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Firemen next to wrecked car

Car wreck? Don't make the mistakes I made

Chad West Sept. 24, 2018

I've been in two car wrecks in the last six years, one of which was a serious T-bone caused by a distracted driver who turned in front of me while I was moving at 30 mph. 

My experience with that severe accident shocked me—literally. As an attorney who regularly represents individuals who have been hurt in traumatic car accidents, you’d think I would remember the basics. I forgot two incredibly important details:

  • Even after years and years of handling car collision cases, when I was involved in a wreck, I was so disoriented from the entire experience that I failed to take photos.

  • The driver who hit me was yelling and screaming, so the first responders kept him away from everyone. I was so dazed I didn't insist that the responding police officer provide me with his insurance information.

From working with personal injury clients, I have found that my experience is all too common. People may think they’re fine and haven’t sustained physical injuries. Maybe they wanted to give the other party the benefit of the doubt. Maybe they didn’t want to seem demanding of the first responders. Whatever the reason, I’ve comforted many car crash victims in my office as they shared their experiences of enduring financial and physical suffering because of someone else’s negligence and a faceless insurance company’s unwillingness to pay damages.

Here are my Top 5 Tips to avoid losing big in a car crash.

  1. Gather information. Most of us know to exchange insurance information with the other driver, but I’m going to expound on that. You need their name and insurance information, but I also recommend you obtain their contact information, plate number and driver’s license number. You will need it!

  2. Purchase PIP/UIM/UM insurance. PIP means “personal injury protection,” and most people have this kind of insurance. UIM/UM means “underinsured or uninsured motorists” protection. If you are hit by an uninsured driver or involved in a hit-and-run, this insurance would kick in. It would also take effect if the cost of your medical bills exceeds the amount of coverage of the other driver’s policy limits.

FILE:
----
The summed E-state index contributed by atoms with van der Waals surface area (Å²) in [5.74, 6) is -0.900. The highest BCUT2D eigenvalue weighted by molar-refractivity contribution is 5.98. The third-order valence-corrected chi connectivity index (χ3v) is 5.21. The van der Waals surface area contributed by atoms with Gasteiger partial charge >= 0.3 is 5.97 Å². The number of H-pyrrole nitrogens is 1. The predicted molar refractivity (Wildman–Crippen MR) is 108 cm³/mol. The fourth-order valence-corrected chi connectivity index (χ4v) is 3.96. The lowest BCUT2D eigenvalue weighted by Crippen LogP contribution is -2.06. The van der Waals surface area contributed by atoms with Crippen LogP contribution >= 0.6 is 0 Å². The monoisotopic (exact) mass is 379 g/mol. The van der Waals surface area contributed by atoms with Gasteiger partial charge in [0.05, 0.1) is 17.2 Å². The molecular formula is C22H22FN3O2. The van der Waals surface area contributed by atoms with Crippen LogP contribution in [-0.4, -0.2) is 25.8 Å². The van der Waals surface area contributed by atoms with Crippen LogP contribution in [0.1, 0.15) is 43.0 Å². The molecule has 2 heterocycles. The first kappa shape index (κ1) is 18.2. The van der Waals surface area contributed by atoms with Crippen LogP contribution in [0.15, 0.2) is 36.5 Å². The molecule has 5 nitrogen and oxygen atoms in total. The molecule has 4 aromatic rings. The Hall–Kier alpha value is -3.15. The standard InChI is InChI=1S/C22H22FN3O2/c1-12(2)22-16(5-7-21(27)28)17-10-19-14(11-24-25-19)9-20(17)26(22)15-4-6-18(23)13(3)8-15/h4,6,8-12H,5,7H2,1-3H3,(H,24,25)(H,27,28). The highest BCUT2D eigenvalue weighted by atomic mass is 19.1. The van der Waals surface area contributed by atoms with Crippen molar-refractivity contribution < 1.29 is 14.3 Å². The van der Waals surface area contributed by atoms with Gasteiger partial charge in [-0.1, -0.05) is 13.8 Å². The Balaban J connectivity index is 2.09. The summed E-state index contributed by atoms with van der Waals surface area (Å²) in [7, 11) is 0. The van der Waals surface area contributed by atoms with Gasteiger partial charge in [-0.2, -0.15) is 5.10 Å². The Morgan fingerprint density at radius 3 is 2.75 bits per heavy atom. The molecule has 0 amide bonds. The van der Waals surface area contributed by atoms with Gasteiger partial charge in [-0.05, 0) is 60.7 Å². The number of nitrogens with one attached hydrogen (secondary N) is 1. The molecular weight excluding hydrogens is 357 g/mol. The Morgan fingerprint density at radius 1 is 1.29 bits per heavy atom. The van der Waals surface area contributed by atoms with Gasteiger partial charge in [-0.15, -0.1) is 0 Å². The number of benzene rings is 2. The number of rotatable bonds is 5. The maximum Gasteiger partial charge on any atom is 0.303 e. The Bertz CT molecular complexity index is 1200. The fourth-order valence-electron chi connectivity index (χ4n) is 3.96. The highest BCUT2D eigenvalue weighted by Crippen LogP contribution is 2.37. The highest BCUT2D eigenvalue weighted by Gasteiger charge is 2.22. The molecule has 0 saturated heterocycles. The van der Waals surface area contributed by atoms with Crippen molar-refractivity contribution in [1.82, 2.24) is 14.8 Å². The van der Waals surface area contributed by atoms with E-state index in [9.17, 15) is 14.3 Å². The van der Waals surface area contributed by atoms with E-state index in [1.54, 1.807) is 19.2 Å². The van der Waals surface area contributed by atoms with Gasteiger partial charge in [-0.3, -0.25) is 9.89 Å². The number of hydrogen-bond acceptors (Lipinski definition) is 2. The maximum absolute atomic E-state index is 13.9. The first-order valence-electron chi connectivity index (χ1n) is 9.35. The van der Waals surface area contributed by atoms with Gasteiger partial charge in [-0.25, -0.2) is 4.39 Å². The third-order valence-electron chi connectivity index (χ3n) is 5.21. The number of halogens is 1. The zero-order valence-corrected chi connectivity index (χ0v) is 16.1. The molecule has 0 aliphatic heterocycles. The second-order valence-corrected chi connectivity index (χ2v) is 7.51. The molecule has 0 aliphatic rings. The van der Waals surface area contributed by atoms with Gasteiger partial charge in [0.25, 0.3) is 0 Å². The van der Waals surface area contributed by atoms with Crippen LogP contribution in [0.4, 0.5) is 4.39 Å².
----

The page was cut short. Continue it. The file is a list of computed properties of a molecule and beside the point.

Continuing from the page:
3. Call the police and make sure they file an on-site report. A police report provides official documentation of the collision. Police reports are hugely important for determining liability. They typically include:

  • date, time and location of the collision;

  • details of the accident, including a diagram of the accident scene (showing the intersection, lanes, position of the vehicles, location of skid marks and debris, etc.);

  • names of all parties and witnesses who were involved in and who observed the accident, including the owners and drivers of vehicles, and any passengers;

  • names and addresses of all injured parties (and possibly a summary of their injuries), whether they received medical attention, and whether they were transported to a local hospital;

  • description of weather, lighting and road conditions;

  • description of property damage sustained; and

  • descriptions of the vehicles involved in the collision.

  1. Obtain contact information from any on-scene witnesses. People don’t always stop, but if some Good Samaritan pulled over to check on you after seeing your crash, get their contact information! Witnesses may be able to testify to what actually happened which can be incredibly helpful for determining liability.

  2. Call us as soon as possible to discuss your rights. Personal injury attorneys handle these cases on a daily basis. They know how to work with insurance companies and how to keep the cases moving forward. Some attorneys even work on a contingency basis meaning they don’t get paid unless you do.

Need help? If you’ve been recently injured, don’t wait to seek the advice of a personal injury attorney. In most cases, according to state law, there’s a window of time within which a lawsuit must be filed. If you think you may need an attorney, don’t wait to contact us.

As a result of my personal experience, I created an "Accident Report Guide" for my clients. An easy form to slip in your glovebox, it has helped remind numerous friends and clients of what an attorney/insurer will need in the days and months following a car collision. Download it here.


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